A Shrewdness of Apes

An Okie teacher banished to the Midwest. "Education is not the filling a bucket but the lighting of a fire."-- William Butler Yeats

Monday, March 23, 2009

Encouraging kids to fight in school, parts 1 and 2

Our latest Educational Numbskull Award goes to the nutcases running this place:
AUSTIN, Texas – Nine employees are under investigation over allegations of new fights among mentally disabled residents of the troubled Corpus Christi State School, a state lawmaker said Saturday night.

State Rep. Abel Herrero said the workers are on leave while officials look into complaints that the staff members did nothing to intervene in the fights involving residents Wednesday and Thursday.

The new allegations follow six staffers being charged earlier this month with injury to a disabled person over separate fights allegedly organized for the staff's entertainment. Videos of those fights were found on a cell phone.

"Appalling," said Herrero, a Corpus Christi-area Democrat. "Completely unacceptable. It's important that the state exhaust every resource to once and for all ensure the safety and well-being of our state's most vulnerable population." Herrero had few details involving the new incidents but said one of them involved accusations against six staff members and the other involved three workers. At least one of the incidents was reported in a phone call to state investigators. The workers were accused of having been nearby when fights occurred but not intervening.

Jay Kimbrough, chief of staff for Gov. Rick Perry's office, told the Corpus Christi Caller-Times that the recent incidents don't include allegations that fights were encouraged by employees.

On Friday, video of the earlier fights were shown at a Corpus Christi bond hearing for a former employee accused of staging the bouts. State officials, local police and the FBI are investigating the allegations of staged fights.

The videos from Timothy Dixon's cell phone included two residents repeatedly punching each other while staff members cheered. The residents tried to choke each other before one threw the other to the floor. An employee then kicked the resident on the floor. Dixon, 30, is among six facing charges of injury to a disabled person.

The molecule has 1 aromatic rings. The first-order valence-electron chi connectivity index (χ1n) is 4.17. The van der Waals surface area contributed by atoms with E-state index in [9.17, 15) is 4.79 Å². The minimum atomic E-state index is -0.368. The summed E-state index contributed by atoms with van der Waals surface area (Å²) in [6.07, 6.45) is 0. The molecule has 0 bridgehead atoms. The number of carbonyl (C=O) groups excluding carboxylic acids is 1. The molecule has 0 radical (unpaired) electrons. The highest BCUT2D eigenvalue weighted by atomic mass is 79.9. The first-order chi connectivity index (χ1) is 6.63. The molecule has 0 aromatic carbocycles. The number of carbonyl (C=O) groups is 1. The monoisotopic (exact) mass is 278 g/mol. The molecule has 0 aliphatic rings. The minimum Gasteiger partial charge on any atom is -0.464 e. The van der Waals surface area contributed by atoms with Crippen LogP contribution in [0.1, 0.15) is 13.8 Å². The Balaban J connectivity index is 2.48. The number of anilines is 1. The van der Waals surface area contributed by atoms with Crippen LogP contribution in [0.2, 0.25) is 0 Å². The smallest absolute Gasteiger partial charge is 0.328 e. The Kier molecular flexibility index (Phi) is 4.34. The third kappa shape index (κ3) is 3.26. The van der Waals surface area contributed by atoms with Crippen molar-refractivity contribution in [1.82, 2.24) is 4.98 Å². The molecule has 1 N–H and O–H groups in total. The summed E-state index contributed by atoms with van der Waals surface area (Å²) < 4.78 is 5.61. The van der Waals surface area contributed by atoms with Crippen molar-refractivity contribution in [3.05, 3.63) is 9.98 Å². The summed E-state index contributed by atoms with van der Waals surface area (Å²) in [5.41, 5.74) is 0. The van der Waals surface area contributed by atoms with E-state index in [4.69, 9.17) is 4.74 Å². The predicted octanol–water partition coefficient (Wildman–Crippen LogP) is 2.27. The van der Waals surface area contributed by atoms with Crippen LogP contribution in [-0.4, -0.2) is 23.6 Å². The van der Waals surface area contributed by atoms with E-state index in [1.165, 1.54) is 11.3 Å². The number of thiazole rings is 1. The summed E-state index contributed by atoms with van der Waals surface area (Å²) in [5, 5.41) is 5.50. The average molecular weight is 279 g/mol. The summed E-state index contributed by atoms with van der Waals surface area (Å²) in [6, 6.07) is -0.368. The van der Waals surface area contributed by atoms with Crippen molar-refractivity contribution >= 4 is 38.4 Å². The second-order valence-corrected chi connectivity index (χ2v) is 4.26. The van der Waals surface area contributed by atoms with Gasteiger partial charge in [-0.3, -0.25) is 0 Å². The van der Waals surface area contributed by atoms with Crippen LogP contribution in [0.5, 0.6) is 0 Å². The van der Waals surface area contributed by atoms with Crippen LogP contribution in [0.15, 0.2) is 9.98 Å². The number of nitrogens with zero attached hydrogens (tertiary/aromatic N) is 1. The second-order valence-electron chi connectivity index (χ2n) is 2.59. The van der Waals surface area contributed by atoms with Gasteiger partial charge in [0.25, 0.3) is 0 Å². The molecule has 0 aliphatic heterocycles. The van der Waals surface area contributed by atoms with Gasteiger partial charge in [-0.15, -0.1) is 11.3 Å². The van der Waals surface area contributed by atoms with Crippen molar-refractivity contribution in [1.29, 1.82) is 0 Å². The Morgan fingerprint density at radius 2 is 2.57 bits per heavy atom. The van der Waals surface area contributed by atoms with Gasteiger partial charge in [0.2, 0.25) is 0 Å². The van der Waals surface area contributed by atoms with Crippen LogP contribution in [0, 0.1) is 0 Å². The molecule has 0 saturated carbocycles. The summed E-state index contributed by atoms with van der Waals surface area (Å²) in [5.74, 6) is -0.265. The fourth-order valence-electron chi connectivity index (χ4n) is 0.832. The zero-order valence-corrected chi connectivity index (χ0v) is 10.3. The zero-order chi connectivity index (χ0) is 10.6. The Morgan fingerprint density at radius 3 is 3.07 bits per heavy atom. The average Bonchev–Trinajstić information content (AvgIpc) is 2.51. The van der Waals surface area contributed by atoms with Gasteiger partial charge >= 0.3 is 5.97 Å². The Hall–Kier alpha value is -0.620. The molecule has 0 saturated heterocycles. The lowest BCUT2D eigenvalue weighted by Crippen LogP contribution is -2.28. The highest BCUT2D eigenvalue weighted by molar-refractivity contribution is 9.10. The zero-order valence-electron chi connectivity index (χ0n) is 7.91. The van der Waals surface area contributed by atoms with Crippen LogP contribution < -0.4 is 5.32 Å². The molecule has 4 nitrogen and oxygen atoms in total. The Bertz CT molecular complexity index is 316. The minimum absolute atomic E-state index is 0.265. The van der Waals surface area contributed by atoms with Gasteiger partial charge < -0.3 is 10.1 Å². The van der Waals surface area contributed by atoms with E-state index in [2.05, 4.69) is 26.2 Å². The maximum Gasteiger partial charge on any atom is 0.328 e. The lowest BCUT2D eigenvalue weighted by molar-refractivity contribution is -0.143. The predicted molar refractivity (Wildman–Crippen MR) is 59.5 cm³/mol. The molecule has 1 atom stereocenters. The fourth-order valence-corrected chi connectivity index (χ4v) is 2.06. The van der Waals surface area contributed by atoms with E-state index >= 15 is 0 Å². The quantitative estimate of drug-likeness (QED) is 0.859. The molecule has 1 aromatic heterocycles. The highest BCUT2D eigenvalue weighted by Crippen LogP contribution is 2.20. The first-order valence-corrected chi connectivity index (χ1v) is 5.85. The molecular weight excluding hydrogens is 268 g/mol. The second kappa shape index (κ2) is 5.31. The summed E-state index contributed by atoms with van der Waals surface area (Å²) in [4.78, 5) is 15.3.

Four of the six current and former employees have been arrested. Two others were believed to have moved out of state before the investigation, police said. Herrero said Friday that at least two staff members were being investigated over the new fight allegations.

There's so much to be disgusted over, but looming largest to me is this one: Who hired people who think that encouraging mentally disabled people to fight is a form of entertainment? Any time the decision is made that someone, no matter how morally bankrupt they are, is better than no one, then the person doing the hiring needs to take a vacation or find a new line of work.

But wait! There's more from the Lone Star State! Pay special attentian to the boldfaced sentences I have included:
DALLAS – The Dallas school system was rocked by allegations Thursday that staff members at an inner-city high school made students settle their differences by fighting bare-knuckle brawls inside a steel cage. The principal and other employees at South Oak Cliff High knew about the cage fights and allowed the practice to continue, according to a 2008 report by school system investigators.

"More than anything, I'm in shock and disbelief — shocked that this could ever occur and shocked that it would be condoned by a professional administrator," said Jerome Garza, a member of the Dallas school board. The report, first obtained by The Dallas Morning News, describes two instances of fighting in an equipment cage in a boys' locker room between 2003 and 2005. It was not clear from the report whether there were other fights.

Superintendent Michael Hinojosa told the newspaper that there were "some things that happened inside of a cage" and called the fights "unacceptable."

No criminal charges were ever filed, and there was no mention in the report of whether anyone required medical attention or whether any employees were disciplined. A district spokesman would not comment. The allegations came to light during a grade-fixing investigation that eventually cost the high school its 2005 and 2006 state basketball titles. School officials were suspected of altering students' grades so that they could remain eligible to play for South Oak Cliff, a perennial basketball powerhouse in one of the poorer sections of the city.